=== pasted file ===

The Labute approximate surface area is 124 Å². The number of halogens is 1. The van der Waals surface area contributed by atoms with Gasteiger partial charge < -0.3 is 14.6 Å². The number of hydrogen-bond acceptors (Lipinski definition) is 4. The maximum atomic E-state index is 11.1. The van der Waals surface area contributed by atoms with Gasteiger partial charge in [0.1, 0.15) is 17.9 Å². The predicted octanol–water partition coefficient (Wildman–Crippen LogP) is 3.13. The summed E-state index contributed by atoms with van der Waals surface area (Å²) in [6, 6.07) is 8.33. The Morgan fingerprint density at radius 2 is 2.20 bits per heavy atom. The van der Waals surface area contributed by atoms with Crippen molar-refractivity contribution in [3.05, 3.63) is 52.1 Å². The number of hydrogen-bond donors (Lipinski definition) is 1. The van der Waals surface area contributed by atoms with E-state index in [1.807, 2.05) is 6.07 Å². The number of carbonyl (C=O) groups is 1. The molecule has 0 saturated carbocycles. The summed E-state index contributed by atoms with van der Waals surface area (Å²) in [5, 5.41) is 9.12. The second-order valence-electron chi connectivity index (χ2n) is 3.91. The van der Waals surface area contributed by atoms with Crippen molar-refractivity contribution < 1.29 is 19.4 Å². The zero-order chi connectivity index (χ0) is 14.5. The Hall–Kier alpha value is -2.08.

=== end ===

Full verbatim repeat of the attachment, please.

The Labute approximate surface area is 124 Å². The number of halogens is 1. The van der Waals surface area contributed by atoms with Gasteiger partial charge < -0.3 is 14.6 Å². The number of hydrogen-bond acceptors (Lipinski definition) is 4. The maximum atomic E-state index is 11.1. The van der Waals surface area contributed by atoms with Gasteiger partial charge in [0.1, 0.15) is 17.9 Å². The predicted octanol–water partition coefficient (Wildman–Crippen LogP) is 3.13. The summed E-state index contributed by atoms with van der Waals surface area (Å²) in [6, 6.07) is 8.33. The Morgan fingerprint density at radius 2 is 2.20 bits per heavy atom. The van der Waals surface area contributed by atoms with Crippen molar-refractivity contribution in [3.05, 3.63) is 52.1 Å². The number of hydrogen-bond donors (Lipinski definition) is 1. The van der Waals surface area contributed by atoms with E-state index in [1.807, 2.05) is 6.07 Å². The number of carbonyl (C=O) groups is 1. The molecule has 0 saturated carbocycles. The summed E-state index contributed by atoms with van der Waals surface area (Å²) in [5, 5.41) is 9.12. The second-order valence-electron chi connectivity index (χ2n) is 3.91. The van der Waals surface area contributed by atoms with Crippen molar-refractivity contribution < 1.29 is 19.4 Å². The zero-order chi connectivity index (χ0) is 14.5. The Hall–Kier alpha value is -2.08.